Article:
For Lomachenko to agree to Arum’s recommendations, he’ll lose out on massive paydays against these fighters:
- Teofimo Lopez – rematch
- Ryan Garcia
- Gervonta ‘Tank’ Davis
- Devin Haney
Loma losing out on big paydays if he leaves the 135-lb division
With all of those fights, there would be the possibility of rematches, which would bring in untold riches to Lomachenko. If Teofimo’s theory of the reason for Lomachenko fighting at 135 is for him to cash out before retiring, he would be losing out on huge paydays by giving up on the division.
Arum’s not the one that would be losing out on the dough if Lomachenko chooses to give up on the lightweight division. The pays are better for Loma at 135 than at 130. Of course, if Lomachenko can’t beat the top lightweights, it makes little sense for him to stay in this weight class.
Thus far, Lomachenko has only lost one fight at 135, and that was one that he arguably could have won had he fought harder in the first seven rounds.
Lomachenko, 32, is a fighter with a lot of pride, and he’s probably going to be resistant to Arum’s suggestion about him giving up on the 135-pound division to move back down to 130.
But Arum does have a point about Loma being too small to be fighting at 135, and he’s going to continue to struggle if he persists in staying in this weight class.
Lightweights a lot bigger than Loma
It was clear from the beginning of the fight that the southpaw Lomachenko lacked the size to beat Teofimo.
To Lomachenko’s credit, he did fight well in the late stages against Teofimo. He made the mistake of not fighting hard in the first half of the contest, which ruined his winning chances.
From Arum’s point of view, Lomachenko lacks the size to do well at lightweight. He’s not been dominating since he moved up to 135 in 2018.
Until last Saturday, Lomachenko won his fights at lightweight, but he looked beaten up in each contest.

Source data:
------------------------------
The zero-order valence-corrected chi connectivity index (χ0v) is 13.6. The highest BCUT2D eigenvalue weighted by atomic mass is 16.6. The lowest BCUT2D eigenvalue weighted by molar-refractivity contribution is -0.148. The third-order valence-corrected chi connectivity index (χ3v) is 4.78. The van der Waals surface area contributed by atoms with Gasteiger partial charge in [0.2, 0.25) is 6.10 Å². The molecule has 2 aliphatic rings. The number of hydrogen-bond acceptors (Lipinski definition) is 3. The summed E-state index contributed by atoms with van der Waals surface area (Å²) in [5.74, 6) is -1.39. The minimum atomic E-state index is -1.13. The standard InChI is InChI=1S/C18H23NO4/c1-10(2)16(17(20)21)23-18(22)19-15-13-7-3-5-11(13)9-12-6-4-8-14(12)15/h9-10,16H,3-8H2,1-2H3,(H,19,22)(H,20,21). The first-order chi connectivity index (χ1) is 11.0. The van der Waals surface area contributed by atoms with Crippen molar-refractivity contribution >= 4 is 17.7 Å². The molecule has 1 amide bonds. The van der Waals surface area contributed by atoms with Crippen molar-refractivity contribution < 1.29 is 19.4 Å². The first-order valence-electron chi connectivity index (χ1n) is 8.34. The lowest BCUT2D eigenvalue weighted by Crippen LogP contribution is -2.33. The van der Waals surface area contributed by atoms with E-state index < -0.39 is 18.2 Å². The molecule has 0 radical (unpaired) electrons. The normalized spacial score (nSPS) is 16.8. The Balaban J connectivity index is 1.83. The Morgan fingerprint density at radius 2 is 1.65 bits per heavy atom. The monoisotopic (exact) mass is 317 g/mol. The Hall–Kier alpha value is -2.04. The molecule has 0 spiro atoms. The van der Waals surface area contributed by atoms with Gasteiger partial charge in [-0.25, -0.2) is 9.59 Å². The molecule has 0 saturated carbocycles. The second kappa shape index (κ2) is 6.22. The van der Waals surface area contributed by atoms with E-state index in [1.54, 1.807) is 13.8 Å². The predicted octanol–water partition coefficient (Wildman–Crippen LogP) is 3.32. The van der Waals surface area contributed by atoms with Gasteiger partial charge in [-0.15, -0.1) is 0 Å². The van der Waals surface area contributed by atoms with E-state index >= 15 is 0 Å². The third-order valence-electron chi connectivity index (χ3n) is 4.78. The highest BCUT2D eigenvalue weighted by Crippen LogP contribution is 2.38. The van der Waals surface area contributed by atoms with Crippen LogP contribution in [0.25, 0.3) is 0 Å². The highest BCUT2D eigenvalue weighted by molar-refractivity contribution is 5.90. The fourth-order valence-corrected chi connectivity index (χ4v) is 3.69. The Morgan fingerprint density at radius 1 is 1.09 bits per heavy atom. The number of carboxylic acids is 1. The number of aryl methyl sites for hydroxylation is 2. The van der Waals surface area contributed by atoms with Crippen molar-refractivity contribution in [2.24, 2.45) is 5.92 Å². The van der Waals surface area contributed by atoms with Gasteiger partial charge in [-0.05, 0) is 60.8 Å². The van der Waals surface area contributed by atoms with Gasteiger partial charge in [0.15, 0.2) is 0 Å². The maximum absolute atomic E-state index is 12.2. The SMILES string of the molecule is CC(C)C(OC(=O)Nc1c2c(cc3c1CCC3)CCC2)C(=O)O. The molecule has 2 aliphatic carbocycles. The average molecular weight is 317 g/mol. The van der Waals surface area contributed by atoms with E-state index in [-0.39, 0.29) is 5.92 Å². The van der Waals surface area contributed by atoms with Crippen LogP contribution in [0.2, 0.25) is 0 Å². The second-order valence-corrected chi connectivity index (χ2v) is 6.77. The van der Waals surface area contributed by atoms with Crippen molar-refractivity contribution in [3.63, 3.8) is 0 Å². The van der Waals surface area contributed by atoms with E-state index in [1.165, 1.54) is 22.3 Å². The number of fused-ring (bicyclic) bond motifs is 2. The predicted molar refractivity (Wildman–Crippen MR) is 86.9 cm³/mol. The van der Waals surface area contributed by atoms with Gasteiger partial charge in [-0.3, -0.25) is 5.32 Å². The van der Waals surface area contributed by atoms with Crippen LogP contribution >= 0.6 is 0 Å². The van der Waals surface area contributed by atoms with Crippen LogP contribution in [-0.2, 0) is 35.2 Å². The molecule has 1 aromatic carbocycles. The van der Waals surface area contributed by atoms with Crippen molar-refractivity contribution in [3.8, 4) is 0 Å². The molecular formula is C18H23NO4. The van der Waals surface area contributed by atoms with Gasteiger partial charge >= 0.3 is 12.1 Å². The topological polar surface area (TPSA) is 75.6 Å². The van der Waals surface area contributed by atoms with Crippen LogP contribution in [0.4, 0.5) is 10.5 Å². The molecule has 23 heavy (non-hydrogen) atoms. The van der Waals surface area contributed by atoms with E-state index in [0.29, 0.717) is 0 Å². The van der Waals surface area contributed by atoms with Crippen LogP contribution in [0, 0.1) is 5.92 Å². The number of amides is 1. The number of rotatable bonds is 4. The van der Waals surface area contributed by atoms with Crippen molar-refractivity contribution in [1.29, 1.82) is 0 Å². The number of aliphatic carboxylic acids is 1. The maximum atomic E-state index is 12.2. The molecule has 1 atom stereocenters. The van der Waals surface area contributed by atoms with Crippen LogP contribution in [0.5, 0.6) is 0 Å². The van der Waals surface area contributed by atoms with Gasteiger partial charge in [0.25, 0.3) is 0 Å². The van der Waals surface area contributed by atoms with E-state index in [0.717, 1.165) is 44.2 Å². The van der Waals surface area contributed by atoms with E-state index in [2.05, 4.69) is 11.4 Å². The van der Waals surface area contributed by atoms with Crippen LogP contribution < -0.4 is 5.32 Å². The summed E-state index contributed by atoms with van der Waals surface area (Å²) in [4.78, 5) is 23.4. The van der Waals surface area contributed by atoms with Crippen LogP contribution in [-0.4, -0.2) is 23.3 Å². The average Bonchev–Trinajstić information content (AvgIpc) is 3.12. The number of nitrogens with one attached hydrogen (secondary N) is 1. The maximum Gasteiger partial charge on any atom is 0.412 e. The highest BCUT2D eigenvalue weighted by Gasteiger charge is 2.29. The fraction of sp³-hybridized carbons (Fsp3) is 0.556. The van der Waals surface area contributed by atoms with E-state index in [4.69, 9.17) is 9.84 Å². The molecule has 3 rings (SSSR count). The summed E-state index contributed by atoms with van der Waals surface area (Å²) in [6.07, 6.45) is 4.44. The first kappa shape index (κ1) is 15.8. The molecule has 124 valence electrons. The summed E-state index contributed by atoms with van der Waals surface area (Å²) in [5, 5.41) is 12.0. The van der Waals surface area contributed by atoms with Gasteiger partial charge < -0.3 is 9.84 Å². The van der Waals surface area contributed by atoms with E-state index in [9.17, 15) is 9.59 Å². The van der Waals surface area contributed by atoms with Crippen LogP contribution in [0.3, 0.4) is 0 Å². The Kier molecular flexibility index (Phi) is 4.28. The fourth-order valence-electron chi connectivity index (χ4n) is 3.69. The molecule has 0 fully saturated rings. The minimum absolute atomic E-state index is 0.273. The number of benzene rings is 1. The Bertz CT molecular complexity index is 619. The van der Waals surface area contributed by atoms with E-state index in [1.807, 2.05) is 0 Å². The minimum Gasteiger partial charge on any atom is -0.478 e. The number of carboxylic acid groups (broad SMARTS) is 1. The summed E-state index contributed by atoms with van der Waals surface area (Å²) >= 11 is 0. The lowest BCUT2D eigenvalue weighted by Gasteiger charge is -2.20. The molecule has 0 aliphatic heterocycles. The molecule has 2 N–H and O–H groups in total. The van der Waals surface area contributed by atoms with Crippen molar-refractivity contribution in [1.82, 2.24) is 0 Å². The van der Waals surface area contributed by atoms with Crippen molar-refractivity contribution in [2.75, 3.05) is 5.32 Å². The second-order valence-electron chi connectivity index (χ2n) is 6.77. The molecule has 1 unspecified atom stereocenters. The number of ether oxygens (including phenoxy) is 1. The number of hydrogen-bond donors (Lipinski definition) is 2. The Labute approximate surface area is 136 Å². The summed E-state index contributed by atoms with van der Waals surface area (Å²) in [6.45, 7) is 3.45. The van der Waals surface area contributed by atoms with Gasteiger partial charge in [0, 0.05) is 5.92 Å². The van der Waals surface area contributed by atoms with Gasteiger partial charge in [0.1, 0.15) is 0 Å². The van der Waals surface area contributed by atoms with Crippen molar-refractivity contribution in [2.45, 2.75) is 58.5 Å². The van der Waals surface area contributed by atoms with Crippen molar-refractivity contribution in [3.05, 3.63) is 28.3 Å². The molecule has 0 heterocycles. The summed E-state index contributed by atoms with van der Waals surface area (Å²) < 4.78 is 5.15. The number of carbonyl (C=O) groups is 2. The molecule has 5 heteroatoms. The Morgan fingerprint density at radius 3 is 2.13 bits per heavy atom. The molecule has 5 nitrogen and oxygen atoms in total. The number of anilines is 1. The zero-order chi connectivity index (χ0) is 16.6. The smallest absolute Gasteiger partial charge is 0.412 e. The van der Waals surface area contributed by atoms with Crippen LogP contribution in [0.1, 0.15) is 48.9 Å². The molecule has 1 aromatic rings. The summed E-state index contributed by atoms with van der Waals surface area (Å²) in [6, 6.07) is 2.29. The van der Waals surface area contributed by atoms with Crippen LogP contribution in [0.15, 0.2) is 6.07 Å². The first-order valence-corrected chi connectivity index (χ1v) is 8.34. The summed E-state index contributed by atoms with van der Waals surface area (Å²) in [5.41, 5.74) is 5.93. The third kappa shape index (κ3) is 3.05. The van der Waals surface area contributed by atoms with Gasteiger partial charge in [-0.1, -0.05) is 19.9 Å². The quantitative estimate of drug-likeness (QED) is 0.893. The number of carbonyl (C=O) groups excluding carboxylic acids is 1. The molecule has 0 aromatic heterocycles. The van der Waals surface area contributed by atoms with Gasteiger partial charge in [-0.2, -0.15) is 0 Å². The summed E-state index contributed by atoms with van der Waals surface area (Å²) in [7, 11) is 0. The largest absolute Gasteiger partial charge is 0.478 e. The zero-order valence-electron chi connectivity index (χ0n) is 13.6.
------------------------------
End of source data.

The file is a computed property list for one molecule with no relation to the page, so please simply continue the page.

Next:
If this were the first time Lomachenko had problems against a 135-pounder, it wouldn’t be much of an issue. But this was the fourth fight of five opponents at 135 in which Lomachenko has struggled and not looked like the fighter he once was.
Lomachenko started his career in 2013 at 126 [featherweight], and he’s not fighting in his third weight class.
It’s an overreach on Loma’s part, and if he continues to stay at 135, he could see his career go down the drain in the same way that Adrien Broner’s career evaporated after he moved up from super featherweight  to 147.
Fighting at 126 or 130 will extend Lomachenko’s career
Arum is obviously looking out for the welfare of Lomachnko in wanting him to move back down in eight.
Although the paydays won’t be as good for Lomachenko at 130, he can extend his potential if he stays in that weight class rather than staying at 135 to battle huge fighters that are much bigger than him.
If Lomachenko wants to really extend his career, he can move back down to featherweight, where he would likely dominate for a long, long time in that weight class. Unfortunately, Lomachenko’s paydays would be limited at 126, and he wouldn’t enjoy the money he’s received since moving up to 135.
Bob Arum wants Teofimo to face Haney or Ryan Garcia
Arum wants to match Teofimo against either WBC lightweight champion Devin Haney or Ryan Garcia, depending on whether they win their upcoming fights in early December. Ryan faces Luke Campbell on December 5th, and Haney defends against Yuriorkis Gamboa on December 7th.
“Those would be attractive fights,” Arum said about Teofimo fighting Ryan Garcia or Devin Haney next. “They have other promoters, Haney and Garcia, but I’m sure that they would be appropriate challengers for Teofimo. But again, I haven’t discussed it with him.”